Forest protection

Basic strategy of LČR is sustainable management that aims at creating stable, high-quality forest with mixed tree species and with various spatial and age groups.

Forests managed in this way are the source of sustainable timber, forest mushrooms, berries and other products.

Nature protection at LČR

LČR is the most significant manager of areas under special nature protection regime in the Czech Republic.

Over 30% of the area which LČR is authorised to manage is part of large-scale protected areas (protected landscape areas). Furthermore, almost 4% is part of small-scale protected areas, i.e. national nature reserves, national nature sanctuaries and monuments, nature reserves and nature sanctuaries and monuments.

Nature parks (outside protected landscape areas) protect the landscape character and cover another 20% of areas, which LČR is authorised to manage.

You can find the list of all areas under special nature protection regime in the Czech Republic on the web pages of the Nature Conservation Agency of the Czech Republic – Central nature conservation list

For many years, LČR has been actively participating in saving and supporting selected groups of organisms, mainly naturally rare tree species, birds of prey and owls, forest gallinaceous birds, song birds, etc.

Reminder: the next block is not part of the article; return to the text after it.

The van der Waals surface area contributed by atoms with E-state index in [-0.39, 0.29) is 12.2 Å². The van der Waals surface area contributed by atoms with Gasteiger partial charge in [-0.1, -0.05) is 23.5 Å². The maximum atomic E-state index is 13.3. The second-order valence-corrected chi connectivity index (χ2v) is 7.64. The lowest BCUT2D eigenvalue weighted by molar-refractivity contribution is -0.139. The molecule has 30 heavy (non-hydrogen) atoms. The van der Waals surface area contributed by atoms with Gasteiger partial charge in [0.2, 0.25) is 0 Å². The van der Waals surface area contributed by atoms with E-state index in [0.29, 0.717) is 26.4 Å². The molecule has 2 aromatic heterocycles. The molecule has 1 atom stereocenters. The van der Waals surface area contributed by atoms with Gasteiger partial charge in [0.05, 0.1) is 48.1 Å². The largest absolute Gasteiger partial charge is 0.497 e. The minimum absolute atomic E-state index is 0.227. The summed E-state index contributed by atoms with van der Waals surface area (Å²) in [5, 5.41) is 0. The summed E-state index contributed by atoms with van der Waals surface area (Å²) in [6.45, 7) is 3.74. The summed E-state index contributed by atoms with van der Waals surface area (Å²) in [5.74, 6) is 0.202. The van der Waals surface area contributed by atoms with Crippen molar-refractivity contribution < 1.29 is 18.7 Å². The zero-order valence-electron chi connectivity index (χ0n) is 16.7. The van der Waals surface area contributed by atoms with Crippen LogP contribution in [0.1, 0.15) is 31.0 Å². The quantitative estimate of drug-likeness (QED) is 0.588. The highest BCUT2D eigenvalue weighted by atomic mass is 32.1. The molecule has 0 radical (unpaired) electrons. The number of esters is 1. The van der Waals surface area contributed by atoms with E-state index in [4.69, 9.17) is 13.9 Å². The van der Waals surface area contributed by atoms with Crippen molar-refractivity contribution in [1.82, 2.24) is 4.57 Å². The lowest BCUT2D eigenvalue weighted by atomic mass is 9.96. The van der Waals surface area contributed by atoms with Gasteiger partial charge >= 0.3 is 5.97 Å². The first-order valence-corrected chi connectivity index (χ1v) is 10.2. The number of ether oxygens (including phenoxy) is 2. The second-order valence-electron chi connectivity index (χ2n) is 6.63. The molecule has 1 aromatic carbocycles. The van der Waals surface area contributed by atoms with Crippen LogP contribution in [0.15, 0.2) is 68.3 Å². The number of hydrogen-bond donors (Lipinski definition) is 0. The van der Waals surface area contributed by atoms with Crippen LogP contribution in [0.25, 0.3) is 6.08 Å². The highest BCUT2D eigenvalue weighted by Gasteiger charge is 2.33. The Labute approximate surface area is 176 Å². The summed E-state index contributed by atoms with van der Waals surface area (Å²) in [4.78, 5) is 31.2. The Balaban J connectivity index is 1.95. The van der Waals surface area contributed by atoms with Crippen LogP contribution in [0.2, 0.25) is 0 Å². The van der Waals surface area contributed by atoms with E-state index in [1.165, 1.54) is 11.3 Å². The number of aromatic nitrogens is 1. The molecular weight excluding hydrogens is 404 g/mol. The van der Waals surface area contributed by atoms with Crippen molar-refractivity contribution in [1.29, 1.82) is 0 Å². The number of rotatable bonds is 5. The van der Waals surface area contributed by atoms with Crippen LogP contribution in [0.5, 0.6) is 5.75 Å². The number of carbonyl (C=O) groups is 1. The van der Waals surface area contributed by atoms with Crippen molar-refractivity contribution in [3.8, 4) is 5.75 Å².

In 2004, LČR initiated the establishment of a charitable trust called Lower Moravia Biospheric Reserve operating in the reserve bearing the same name and approved by UNESCO in South Moravia

European Diploma for Protected Areas of Council of Europe awarded to Karlštejn National Nature Reserve and Bílé Karpaty Protected Landscape Area is also an appraisal of the management of these areas carried out by LČR.

Natura 2000 at LČR

Natura 2000 is a network of nature protection areas with defined nature conservation level in the EU countries. The aim of Natura 2000 is to maintain and protect selected endangered animals and plants and selected types of so called natural habitats in condition favourable for nature conservation.